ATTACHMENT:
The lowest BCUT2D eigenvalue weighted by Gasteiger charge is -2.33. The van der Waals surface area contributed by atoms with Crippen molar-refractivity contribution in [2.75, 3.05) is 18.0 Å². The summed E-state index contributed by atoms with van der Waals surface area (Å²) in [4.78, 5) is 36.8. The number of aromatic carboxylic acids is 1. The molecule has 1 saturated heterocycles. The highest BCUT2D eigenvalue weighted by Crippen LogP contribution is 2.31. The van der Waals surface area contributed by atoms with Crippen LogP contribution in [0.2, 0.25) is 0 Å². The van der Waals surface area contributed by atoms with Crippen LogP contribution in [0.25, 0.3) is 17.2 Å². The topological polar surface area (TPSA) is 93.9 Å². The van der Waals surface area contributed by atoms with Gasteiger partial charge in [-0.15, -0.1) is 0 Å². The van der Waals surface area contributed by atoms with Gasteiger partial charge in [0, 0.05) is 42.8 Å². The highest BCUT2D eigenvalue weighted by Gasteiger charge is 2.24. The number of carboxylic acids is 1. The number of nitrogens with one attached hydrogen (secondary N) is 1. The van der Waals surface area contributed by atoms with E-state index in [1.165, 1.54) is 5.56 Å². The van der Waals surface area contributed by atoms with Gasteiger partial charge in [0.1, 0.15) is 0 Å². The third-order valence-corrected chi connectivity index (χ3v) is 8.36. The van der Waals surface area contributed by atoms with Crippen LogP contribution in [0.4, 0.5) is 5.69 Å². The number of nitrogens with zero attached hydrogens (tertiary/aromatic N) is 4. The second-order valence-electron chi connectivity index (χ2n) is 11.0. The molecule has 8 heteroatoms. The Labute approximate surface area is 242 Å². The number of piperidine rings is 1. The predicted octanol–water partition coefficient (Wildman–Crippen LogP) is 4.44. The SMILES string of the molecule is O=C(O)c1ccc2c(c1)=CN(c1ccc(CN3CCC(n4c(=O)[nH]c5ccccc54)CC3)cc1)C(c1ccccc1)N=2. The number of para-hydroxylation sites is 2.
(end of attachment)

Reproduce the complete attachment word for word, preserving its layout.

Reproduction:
The lowest BCUT2D eigenvalue weighted by Gasteiger charge is -2.33. The van der Waals surface area contributed by atoms with Crippen molar-refractivity contribution in [2.75, 3.05) is 18.0 Å². The summed E-state index contributed by atoms with van der Waals surface area (Å²) in [4.78, 5) is 36.8. The number of aromatic carboxylic acids is 1. The molecule has 1 saturated heterocycles. The highest BCUT2D eigenvalue weighted by Crippen LogP contribution is 2.31. The van der Waals surface area contributed by atoms with Crippen LogP contribution in [0.2, 0.25) is 0 Å². The van der Waals surface area contributed by atoms with Crippen LogP contribution in [0.25, 0.3) is 17.2 Å². The topological polar surface area (TPSA) is 93.9 Å². The van der Waals surface area contributed by atoms with Gasteiger partial charge in [-0.15, -0.1) is 0 Å². The van der Waals surface area contributed by atoms with Gasteiger partial charge in [0, 0.05) is 42.8 Å². The highest BCUT2D eigenvalue weighted by Gasteiger charge is 2.24. The number of carboxylic acids is 1. The number of nitrogens with one attached hydrogen (secondary N) is 1. The van der Waals surface area contributed by atoms with E-state index in [1.165, 1.54) is 5.56 Å². The van der Waals surface area contributed by atoms with Gasteiger partial charge in [0.1, 0.15) is 0 Å². The third-order valence-corrected chi connectivity index (χ3v) is 8.36. The van der Waals surface area contributed by atoms with Crippen LogP contribution in [0.4, 0.5) is 5.69 Å². The number of nitrogens with zero attached hydrogens (tertiary/aromatic N) is 4. The second-order valence-electron chi connectivity index (χ2n) is 11.0. The molecule has 8 heteroatoms. The Labute approximate surface area is 242 Å². The number of piperidine rings is 1. The predicted octanol–water partition coefficient (Wildman–Crippen LogP) is 4.44. The SMILES string of the molecule is O=C(O)c1ccc2c(c1)=CN(c1ccc(CN3CCC(n4c(=O)[nH]c5ccccc54)CC3)cc1)C(c1ccccc1)N=2. The number of para-hydroxylation sites is 2.